Thank you for clicking on today’s Property Survey blog. In today’s blog post, our building surveying team will be focusing on property dilapidations.
For those readers who are either the landlord or a tenant of a commercial lease, property dilapidations will be close to the forefront of their mind as the lease expiry fast approaches.
Dilapidations are a landlord’s claim and tenant’s exit costs as the tenant’s lease term approaches its completion and nears an end.
The dilapidations report will be prepared by a surveyor, usually instructed on behalf of the landlord, to visit the property, comment on the issues they have noted during their inspection.
Importantly, setting out those elements that are deemed to be breaches under the terms of the landlord and tenant’s lease.
What are the Dilapidations Breaches?
There are three different types of breaches that landlord and tenant will need to be well abreast of, these are as follows:
Reinstatement will be required when the tenant has made authorised, or unauthorised alterations to the property.
In many cases, alterations are a perfectly acceptable form of change that a tenant can undergo, often enabling the tenant to maximise the potential and use of the space they are renting form the landlord.
However as the tenant approaches the end of their lease, the landlord is going to want to ensure that the property is given back to them without any restriction and therefore is rightfully going to ask their tenant to reinstate the property back to its pre-lease layout and arrangement.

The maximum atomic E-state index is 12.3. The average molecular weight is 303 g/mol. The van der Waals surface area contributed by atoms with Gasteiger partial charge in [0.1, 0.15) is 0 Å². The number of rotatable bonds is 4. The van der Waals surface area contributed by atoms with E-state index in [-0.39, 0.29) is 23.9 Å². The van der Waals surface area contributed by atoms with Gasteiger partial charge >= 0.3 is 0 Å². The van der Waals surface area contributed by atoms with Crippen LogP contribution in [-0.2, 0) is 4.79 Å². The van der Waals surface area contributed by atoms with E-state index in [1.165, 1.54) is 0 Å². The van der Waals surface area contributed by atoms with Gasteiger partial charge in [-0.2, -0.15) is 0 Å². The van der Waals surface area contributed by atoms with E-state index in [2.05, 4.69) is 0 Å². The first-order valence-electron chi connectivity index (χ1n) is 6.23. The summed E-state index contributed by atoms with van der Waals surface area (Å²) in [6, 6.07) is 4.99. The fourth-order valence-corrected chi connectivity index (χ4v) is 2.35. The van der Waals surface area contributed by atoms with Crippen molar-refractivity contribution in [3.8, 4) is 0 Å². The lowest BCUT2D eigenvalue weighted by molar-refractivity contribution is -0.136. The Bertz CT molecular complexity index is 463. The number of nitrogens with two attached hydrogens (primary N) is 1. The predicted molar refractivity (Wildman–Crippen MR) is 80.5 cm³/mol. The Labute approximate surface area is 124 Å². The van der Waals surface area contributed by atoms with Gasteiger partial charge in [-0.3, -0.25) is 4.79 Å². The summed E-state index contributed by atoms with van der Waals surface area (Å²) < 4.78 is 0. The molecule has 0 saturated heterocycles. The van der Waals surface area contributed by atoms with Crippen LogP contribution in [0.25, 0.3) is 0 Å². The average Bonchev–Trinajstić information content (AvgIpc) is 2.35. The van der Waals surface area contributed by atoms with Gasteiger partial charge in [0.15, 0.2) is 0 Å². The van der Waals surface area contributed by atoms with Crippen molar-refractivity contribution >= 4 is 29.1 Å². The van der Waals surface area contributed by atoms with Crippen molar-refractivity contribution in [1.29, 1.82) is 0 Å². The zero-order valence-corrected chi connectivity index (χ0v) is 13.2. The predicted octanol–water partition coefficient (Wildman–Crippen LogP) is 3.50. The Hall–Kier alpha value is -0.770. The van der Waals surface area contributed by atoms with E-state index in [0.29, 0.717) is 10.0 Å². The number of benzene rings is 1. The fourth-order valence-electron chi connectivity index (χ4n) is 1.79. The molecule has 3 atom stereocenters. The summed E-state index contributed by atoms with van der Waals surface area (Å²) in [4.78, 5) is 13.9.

Typical reinstatement issues could be changes of the usable layout of the property such as partitions, shop fit outs, or signage.
Repairs are one of the more simpler dilapidations to identify and are essentially defect and issue that have arisen during the course of the tenant’s occupancy.
Commercial leases are likely to be held on a fully repairing and insuring (FRI) tenure.
This means that the tenant inherits and retains the repairing and insuring liabilities for the property.
It is therefore a reasonable expectation for the landlord to expect these repairs to be undertaken and incremental periods throughout the course of the tenant’s occupancy.
Tenants will often overlook or hold off expensive repair, thereby resulting in a higher or more extensive breach at the end of their lease.
A handy tip for all tenants, is to ensure that prior to taking occupancy of the property, they have a comprehensive and detailed Schedule of Condition report undertaken.
This report will act as the all important go to scope of condition and proof of damage at the end of the tenure, while also being a key part of both the landlord and tenant’s dilapidations discussions.
The final breach is redecoration. Redecoration is again another simple one and effectively means that the tenant needs to redecorate the property at incremental periods throughout the lease.
However, while also ensuring that the property is handed back to the landlord often in a white box format.
A white box format is the industry term for painting, often replacing floors and handing back to the landlords in an easy to let condition.
Tenant and Landlord Dispute
With property dilapidations, it is not uncommon for tenants to dispute or take issue with the extent and quantum of the landlord’s surveyor’s dilapidations report.
Should this arise, tenants would be well placed to seek specialist advice from a dilapidations building surveyor.
If you would like to discuss property dilapidations with our team of building surveyors here at Stokemont, please give us a call today.